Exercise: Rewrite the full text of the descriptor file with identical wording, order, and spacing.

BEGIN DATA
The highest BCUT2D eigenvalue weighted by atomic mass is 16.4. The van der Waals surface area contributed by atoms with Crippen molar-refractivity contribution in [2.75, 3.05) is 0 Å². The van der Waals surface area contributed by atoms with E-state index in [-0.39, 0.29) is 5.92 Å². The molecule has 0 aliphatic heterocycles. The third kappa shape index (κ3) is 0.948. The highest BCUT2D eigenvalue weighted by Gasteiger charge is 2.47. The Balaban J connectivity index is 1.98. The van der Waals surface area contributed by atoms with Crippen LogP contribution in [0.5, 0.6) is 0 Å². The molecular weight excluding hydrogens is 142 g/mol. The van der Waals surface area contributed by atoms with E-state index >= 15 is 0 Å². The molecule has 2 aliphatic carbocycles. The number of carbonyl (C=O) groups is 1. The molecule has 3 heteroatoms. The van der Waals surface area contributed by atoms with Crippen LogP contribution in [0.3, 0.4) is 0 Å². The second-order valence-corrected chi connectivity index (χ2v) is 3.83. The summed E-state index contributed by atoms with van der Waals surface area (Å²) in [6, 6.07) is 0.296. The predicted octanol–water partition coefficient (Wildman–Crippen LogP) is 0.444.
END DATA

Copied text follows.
The highest BCUT2D eigenvalue weighted by atomic mass is 16.4. The van der Waals surface area contributed by atoms with Crippen molar-refractivity contribution in [2.75, 3.05) is 0 Å². The van der Waals surface area contributed by atoms with E-state index in [-0.39, 0.29) is 5.92 Å². The molecule has 0 aliphatic heterocycles. The third kappa shape index (κ3) is 0.948. The highest BCUT2D eigenvalue weighted by Gasteiger charge is 2.47. The Balaban J connectivity index is 1.98. The van der Waals surface area contributed by atoms with Crippen LogP contribution in [0.5, 0.6) is 0 Å². The molecular weight excluding hydrogens is 142 g/mol. The van der Waals surface area contributed by atoms with E-state index >= 15 is 0 Å². The molecule has 2 aliphatic carbocycles. The number of carbonyl (C=O) groups is 1. The molecule has 3 heteroatoms. The van der Waals surface area contributed by atoms with Crippen LogP contribution in [0.3, 0.4) is 0 Å². The second-order valence-corrected chi connectivity index (χ2v) is 3.83. The summed E-state index contributed by atoms with van der Waals surface area (Å²) in [6, 6.07) is 0.296. The predicted octanol–water partition coefficient (Wildman–Crippen LogP) is 0.444.